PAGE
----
Today I stumbled upon an interesting piece on the productivity paradox. In the short article Ryan Avent, senior editor at the Economist, argues that the productivity slowdown in the US and technological progress at the same time are not necessarily a paradox.
“This is a critical point. People ask: if robots are stealing all the jobs then why is employment at record highs? But imagine what would happen if someone unveiled a robot tomorrow which could do the work of 30% of the workforce. Employment wouldn’t fall 30%, because while some of the displaced workers might give up on work and drop out of the labour force, most couldn’t: they need the money. They would seek out other work, glutting HR offices and employment centres and placing downward pressure on the wage companies need to offer to fill a job: until wages fall to such a low level that people do give up on work entirely, drop out of the labour force, and live on whatever family resources they have available, or until it becomes economical to hire people to do very low productivity work”
It does appear to be the fact that both phenomena are occurring in the US, as some quick google searches showed me: people are dropping out of the labour force and wage growth hasn’t been particularly impressive in recent years. It is however worth pointing out that the same is not necessarily the case in the EU or its major economies.
In any case, Avent’s main argument is that we should not necessarily be looking for the effects of technological progress in employment statistics, but in inequality statistics.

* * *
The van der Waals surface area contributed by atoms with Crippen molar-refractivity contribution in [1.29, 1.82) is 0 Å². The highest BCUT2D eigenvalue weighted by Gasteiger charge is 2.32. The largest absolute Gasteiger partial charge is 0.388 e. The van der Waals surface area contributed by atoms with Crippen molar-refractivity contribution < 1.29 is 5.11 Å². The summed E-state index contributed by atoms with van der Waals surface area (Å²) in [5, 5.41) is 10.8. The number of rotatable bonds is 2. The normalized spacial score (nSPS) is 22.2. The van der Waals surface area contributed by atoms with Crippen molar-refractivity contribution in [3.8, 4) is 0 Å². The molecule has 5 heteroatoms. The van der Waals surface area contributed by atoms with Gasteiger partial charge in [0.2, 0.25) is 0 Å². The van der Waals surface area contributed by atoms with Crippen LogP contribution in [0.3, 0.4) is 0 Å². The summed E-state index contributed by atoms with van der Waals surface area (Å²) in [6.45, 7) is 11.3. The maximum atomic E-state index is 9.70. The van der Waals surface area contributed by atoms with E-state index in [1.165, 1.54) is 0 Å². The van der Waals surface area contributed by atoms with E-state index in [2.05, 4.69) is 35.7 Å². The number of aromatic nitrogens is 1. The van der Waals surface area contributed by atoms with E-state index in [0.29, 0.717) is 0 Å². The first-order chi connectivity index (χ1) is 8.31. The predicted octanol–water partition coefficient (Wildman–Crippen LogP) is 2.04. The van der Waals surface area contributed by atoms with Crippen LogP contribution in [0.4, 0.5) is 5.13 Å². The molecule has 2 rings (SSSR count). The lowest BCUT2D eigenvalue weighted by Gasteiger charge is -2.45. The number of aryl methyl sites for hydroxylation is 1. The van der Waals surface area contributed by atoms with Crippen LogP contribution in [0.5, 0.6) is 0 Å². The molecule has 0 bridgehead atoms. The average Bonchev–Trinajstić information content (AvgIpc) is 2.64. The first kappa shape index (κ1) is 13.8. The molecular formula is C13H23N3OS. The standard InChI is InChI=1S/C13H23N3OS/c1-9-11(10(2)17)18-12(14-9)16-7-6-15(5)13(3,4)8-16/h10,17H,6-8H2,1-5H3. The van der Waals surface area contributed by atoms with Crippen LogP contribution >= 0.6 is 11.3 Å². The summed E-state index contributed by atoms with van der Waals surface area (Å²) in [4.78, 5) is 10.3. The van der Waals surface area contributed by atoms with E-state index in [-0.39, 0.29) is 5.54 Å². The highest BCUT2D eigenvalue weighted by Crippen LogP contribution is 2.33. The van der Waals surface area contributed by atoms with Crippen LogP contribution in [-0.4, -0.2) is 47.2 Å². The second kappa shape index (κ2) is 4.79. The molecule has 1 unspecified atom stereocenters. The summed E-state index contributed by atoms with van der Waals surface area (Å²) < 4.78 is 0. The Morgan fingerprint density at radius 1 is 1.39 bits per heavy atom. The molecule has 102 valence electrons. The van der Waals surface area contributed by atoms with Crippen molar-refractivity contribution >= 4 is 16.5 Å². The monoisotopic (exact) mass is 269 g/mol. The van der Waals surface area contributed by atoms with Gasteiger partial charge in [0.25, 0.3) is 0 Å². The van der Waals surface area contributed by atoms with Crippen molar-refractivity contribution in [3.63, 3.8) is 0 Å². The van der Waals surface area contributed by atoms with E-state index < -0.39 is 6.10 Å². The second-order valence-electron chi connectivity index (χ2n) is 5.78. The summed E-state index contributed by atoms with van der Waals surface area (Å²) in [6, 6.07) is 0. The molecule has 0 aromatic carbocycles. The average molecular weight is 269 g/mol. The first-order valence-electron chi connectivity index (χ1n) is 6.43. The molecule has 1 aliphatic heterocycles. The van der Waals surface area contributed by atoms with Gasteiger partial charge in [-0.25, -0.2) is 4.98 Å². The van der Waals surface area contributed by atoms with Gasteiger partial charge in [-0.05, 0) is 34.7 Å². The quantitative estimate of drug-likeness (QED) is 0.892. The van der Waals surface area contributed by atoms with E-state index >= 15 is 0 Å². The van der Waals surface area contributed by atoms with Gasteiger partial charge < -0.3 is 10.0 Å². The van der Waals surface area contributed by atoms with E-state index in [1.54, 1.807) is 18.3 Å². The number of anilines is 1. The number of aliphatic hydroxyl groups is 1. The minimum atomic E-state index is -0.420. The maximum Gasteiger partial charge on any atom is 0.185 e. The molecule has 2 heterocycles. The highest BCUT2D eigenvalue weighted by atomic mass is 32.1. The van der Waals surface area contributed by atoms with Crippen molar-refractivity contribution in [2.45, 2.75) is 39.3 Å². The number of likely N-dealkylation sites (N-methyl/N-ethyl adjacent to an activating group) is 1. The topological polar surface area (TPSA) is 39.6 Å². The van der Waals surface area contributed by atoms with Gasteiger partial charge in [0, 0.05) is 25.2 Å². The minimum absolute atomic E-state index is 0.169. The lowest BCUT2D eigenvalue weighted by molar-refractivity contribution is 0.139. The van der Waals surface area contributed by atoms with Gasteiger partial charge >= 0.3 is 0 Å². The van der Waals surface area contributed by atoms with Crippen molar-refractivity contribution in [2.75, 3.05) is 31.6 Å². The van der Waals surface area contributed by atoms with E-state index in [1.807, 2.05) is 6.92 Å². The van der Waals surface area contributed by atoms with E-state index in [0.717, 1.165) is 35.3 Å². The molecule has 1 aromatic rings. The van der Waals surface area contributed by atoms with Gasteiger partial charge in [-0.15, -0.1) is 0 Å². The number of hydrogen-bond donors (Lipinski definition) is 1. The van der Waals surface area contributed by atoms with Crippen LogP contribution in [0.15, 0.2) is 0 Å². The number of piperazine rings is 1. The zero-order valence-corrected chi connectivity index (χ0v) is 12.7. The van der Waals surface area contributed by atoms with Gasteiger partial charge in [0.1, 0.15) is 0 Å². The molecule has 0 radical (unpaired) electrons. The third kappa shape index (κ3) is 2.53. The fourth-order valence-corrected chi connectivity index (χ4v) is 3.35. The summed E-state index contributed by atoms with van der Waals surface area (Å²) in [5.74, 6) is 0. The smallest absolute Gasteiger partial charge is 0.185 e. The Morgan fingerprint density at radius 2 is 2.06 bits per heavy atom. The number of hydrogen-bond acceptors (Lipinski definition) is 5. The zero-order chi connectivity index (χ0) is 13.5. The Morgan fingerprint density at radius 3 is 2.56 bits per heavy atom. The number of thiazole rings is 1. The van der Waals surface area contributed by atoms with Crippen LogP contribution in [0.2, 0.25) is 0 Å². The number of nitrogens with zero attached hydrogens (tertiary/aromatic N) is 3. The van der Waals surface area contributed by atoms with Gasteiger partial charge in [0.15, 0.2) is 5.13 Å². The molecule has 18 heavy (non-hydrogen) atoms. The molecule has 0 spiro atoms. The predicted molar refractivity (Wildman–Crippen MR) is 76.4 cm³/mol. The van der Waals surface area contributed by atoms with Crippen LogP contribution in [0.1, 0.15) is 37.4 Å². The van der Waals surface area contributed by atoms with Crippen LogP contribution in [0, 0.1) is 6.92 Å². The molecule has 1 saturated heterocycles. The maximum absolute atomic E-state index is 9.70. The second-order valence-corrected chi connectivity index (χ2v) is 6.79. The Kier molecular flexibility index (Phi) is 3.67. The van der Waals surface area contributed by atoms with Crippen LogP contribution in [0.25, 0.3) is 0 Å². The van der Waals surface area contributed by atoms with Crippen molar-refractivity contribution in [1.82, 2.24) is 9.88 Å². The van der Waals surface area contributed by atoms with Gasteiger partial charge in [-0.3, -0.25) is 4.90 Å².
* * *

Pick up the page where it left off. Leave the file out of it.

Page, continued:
Another explanation for the pardox is suggested by Matthew Yglesias from Vox, who claims that technological progress hasn’t in fact impacted our work (and hence productivity) as much as our leisure.
“Data from the American Time Use Survey, for example, suggests that on average Americans spend about 23 percent of their waking hours watching television, reading, or gaming. With Netflix, HDTV, Kindles, iPads, and all the rest, these are certainly activities that look drastically different in 2015 than they did in 1995 and can easily create the impression that life has been revolutionized by digital technology.
… It becomes clearer and clearer over time that smartphones and the internet simply aren’t economic game changers on the same scale as air conditioning, jet planes, container ships, and televisions…”
The sector most affected by technological change is ITC in itself, as well as the media, which further reenforce the idea about the ever-present progress. Meanwhile, real humans still have to make the pizza we order via our smartphone.
“These days people are perhaps more likely to book a reservation or order a takeout meal with an app rather than a phone call, but the core work of serving and preparing food has seen very little progress.
At the higher end of the salary spectrum, we still don’t have robot doctors who can treat patients in lieu of costly and inconvenient human ones. Indeed, we can’t even get medical records digitized properly.”
The third, explanation has to do with the nature of output produced by technology companies. Much of it is unquantifiable and not captured by output statistics, as suggested by Google’s Hal Varian. This more conceptual argument is also worth considering, but – like Yglesias – I find this explanation least helpful.
Varian’s example is a free app, which allows people to track each other’s location to facilitate meeting, instead of looking for each other in crowded areas. As far as I understand, his argument is that much like housework the service provided by the app company is not reflected in output statistics. Even if the app was used by companies to – for example – locate goods or people in warehouses, the service provided by the app company would not be reflected anywhere.